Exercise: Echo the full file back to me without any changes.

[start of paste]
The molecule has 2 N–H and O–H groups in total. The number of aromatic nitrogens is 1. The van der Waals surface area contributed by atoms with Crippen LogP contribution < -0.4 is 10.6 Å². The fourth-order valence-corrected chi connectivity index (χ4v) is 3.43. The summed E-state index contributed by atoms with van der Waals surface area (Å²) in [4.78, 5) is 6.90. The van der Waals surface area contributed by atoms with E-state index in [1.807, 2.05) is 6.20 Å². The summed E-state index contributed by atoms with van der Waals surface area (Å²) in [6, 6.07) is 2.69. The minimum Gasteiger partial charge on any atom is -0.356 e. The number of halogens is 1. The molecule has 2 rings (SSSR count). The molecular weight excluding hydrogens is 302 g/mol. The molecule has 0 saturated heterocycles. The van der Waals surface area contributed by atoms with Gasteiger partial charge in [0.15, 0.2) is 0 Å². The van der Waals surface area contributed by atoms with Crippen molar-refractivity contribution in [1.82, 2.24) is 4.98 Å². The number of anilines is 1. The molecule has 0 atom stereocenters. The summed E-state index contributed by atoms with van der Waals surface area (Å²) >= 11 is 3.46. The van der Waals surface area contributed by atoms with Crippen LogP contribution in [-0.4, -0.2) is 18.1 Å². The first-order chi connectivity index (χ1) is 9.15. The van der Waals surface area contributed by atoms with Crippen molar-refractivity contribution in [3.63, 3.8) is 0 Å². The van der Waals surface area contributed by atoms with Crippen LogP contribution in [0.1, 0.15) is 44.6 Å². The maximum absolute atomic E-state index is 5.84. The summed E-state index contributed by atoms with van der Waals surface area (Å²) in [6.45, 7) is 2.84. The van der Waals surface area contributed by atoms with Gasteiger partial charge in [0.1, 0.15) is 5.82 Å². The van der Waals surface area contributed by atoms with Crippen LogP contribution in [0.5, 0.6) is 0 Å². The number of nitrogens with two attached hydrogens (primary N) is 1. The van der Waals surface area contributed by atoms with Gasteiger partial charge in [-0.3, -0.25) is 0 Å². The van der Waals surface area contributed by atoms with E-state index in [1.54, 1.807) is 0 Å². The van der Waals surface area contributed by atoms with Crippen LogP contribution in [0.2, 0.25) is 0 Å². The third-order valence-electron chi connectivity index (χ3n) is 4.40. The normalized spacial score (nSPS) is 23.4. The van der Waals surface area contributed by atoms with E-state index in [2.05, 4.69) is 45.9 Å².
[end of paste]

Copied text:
The molecule has 2 N–H and O–H groups in total. The number of aromatic nitrogens is 1. The van der Waals surface area contributed by atoms with Crippen LogP contribution < -0.4 is 10.6 Å². The fourth-order valence-corrected chi connectivity index (χ4v) is 3.43. The summed E-state index contributed by atoms with van der Waals surface area (Å²) in [4.78, 5) is 6.90. The van der Waals surface area contributed by atoms with E-state index in [1.807, 2.05) is 6.20 Å². The summed E-state index contributed by atoms with van der Waals surface area (Å²) in [6, 6.07) is 2.69. The minimum Gasteiger partial charge on any atom is -0.356 e. The number of halogens is 1. The molecule has 2 rings (SSSR count). The molecular weight excluding hydrogens is 302 g/mol. The molecule has 0 saturated heterocycles. The van der Waals surface area contributed by atoms with Gasteiger partial charge in [0.15, 0.2) is 0 Å². The van der Waals surface area contributed by atoms with Crippen molar-refractivity contribution in [1.82, 2.24) is 4.98 Å². The number of anilines is 1. The molecule has 0 atom stereocenters. The summed E-state index contributed by atoms with van der Waals surface area (Å²) >= 11 is 3.46. The van der Waals surface area contributed by atoms with Crippen LogP contribution in [-0.4, -0.2) is 18.1 Å². The first-order chi connectivity index (χ1) is 9.15. The van der Waals surface area contributed by atoms with Crippen molar-refractivity contribution in [3.63, 3.8) is 0 Å². The van der Waals surface area contributed by atoms with Crippen LogP contribution in [0.1, 0.15) is 44.6 Å². The maximum absolute atomic E-state index is 5.84. The summed E-state index contributed by atoms with van der Waals surface area (Å²) in [6.45, 7) is 2.84. The van der Waals surface area contributed by atoms with Gasteiger partial charge in [0.1, 0.15) is 5.82 Å². The van der Waals surface area contributed by atoms with Crippen LogP contribution in [0.5, 0.6) is 0 Å². The number of nitrogens with two attached hydrogens (primary N) is 1. The van der Waals surface area contributed by atoms with Gasteiger partial charge in [-0.3, -0.25) is 0 Å². The van der Waals surface area contributed by atoms with E-state index in [1.54, 1.807) is 0 Å². The van der Waals surface area contributed by atoms with Crippen LogP contribution in [0.2, 0.25) is 0 Å². The third-order valence-electron chi connectivity index (χ3n) is 4.40. The normalized spacial score (nSPS) is 23.4. The van der Waals surface area contributed by atoms with E-state index in [2.05, 4.69) is 45.9 Å².